Navy lifts midnight curfew on sailors in Japan
YOKOSUKA NAVAL BASE, Japan — Junior sailors in Japan no longer have their off-hours restricted after Navy officials lifted the liberty card program last week.
The program that imposed midnight curfews on sailors between the pay grades of E-1 and E-4 was canceled on Friday in a memo issued by the 7th Fleet commander, Vice Adm. Scott Swift, and Commander Naval Forces Japan Rear Adm. Dan Cloyd.
“The liberty card program treats all E4 and junior sailors as if they are expected to engage in misconduct – this occurs in only a very small minority of E4 and junior sailors,” the memo stated. “The decision to cancel the liberty card program is in recognition that the vast majority of our sailors are overwhelmingly outstanding.”
The cancellation will return responsibility to commanding officers to develop policies governing sailor conduct, 7th Fleet officials told Stars and Stripes on Wednesday.
The basic program has been known in previous years by names like the Exceptional Sailor Program and went through periodic revisions since appearing in its most recent form in 2004. Its introduction was largely viewed at the time as a move to mollify the concerns of Japanese civic groups and officials, following a spate of off-base incidents involving sailors and Japanese nationals.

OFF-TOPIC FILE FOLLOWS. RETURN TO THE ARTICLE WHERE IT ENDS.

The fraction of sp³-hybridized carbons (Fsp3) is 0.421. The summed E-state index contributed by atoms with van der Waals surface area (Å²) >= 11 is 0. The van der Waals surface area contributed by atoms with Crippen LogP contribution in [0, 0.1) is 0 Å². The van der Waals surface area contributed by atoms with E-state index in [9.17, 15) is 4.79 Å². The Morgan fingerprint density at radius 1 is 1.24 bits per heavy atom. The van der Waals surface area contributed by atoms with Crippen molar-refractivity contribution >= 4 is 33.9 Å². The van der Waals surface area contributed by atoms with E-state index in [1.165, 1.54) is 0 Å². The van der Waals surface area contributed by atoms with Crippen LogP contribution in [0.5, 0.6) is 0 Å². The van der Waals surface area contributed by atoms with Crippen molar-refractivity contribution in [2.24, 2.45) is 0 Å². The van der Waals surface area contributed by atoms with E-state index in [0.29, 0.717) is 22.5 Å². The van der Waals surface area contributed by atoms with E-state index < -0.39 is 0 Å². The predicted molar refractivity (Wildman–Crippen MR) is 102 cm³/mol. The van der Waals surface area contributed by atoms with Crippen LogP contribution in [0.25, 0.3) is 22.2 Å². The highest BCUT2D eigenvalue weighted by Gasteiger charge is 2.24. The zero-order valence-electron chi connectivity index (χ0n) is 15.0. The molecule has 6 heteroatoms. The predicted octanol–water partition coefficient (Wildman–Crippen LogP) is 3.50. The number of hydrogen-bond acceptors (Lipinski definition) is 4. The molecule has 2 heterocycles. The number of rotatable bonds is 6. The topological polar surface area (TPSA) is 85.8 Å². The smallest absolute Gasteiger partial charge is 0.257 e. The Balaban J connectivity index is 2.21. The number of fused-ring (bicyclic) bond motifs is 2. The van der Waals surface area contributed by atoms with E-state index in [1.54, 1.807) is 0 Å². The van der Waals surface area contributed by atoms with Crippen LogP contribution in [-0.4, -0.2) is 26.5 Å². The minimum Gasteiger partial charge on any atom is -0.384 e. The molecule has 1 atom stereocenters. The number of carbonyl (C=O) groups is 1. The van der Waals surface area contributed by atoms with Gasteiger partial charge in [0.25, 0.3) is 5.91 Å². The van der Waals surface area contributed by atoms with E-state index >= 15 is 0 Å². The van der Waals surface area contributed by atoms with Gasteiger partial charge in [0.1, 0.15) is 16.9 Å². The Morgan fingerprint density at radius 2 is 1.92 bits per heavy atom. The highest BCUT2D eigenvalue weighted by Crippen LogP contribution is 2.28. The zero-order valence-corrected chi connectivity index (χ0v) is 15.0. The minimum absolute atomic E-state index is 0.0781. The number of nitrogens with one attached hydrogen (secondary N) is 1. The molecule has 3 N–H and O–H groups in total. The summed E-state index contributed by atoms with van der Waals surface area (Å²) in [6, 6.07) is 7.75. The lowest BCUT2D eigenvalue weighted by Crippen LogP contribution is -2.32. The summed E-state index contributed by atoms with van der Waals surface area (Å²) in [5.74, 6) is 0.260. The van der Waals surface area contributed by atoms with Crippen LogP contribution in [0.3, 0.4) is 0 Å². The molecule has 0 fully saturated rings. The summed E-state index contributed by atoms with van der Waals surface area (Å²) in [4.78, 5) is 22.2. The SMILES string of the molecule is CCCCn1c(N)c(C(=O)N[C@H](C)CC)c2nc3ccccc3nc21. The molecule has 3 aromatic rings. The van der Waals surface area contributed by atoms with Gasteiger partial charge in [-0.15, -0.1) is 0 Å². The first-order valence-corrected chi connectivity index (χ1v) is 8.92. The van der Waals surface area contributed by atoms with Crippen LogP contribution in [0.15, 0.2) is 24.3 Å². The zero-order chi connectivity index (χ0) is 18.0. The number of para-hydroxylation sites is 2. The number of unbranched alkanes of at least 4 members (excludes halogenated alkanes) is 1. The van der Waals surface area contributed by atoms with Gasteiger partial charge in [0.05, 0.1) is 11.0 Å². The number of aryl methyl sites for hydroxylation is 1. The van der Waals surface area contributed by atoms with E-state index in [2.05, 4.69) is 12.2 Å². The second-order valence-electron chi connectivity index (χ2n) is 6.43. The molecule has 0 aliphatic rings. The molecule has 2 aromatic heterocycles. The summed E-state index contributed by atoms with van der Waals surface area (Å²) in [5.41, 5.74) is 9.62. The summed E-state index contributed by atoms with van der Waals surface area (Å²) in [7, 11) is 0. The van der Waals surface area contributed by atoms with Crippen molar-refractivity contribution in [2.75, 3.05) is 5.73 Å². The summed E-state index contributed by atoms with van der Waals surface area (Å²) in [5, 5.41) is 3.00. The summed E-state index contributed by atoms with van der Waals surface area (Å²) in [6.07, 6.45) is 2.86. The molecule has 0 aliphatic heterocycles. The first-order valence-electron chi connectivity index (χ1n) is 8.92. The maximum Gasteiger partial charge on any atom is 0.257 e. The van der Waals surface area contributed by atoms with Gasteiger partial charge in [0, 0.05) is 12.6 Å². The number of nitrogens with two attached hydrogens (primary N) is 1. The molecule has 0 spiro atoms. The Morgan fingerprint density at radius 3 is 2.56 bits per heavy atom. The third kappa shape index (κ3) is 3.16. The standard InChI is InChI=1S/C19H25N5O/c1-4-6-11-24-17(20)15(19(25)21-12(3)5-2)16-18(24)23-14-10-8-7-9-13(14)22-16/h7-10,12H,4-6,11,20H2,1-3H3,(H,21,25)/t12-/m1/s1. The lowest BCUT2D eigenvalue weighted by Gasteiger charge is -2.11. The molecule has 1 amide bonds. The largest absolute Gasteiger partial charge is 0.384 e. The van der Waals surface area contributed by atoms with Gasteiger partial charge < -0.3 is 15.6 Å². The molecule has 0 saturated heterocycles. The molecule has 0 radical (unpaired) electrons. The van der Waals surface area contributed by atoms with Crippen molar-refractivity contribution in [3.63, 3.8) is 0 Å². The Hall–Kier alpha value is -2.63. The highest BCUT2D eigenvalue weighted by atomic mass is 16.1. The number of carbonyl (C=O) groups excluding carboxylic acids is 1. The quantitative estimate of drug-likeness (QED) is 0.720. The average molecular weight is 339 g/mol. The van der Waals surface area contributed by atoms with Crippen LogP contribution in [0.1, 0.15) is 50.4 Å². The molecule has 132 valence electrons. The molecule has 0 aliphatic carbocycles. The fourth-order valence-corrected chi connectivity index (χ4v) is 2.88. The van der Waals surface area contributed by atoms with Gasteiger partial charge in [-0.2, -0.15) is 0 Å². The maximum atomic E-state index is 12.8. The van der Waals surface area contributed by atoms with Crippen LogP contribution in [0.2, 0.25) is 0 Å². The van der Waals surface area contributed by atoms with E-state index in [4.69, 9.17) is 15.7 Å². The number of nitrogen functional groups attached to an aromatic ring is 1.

Under the liberty card program, sailors in pay grades E-4 and below had to apply for unrestricted liberty through their commands, which issued color-coded cards that identified their status to shore patrol officials.
The Marines and Air Force adopted similar programs during the past decade, following separate incidents in Okinawa.
Despite the program cancellation, an order restricting late-night public consumption of alcohol remains in effect for all sailors in Japan, Navy region officials said Wednesday.
All active-duty sailors in Japan are barred from drinking in public from midnight to 6 a.m. between Monday and Friday. Public drinking is prohibited from 2-6 a.m. on Saturdays, Sundays and holidays, according to a standing order issued in 2010.
There are no restrictions on drinking in private areas.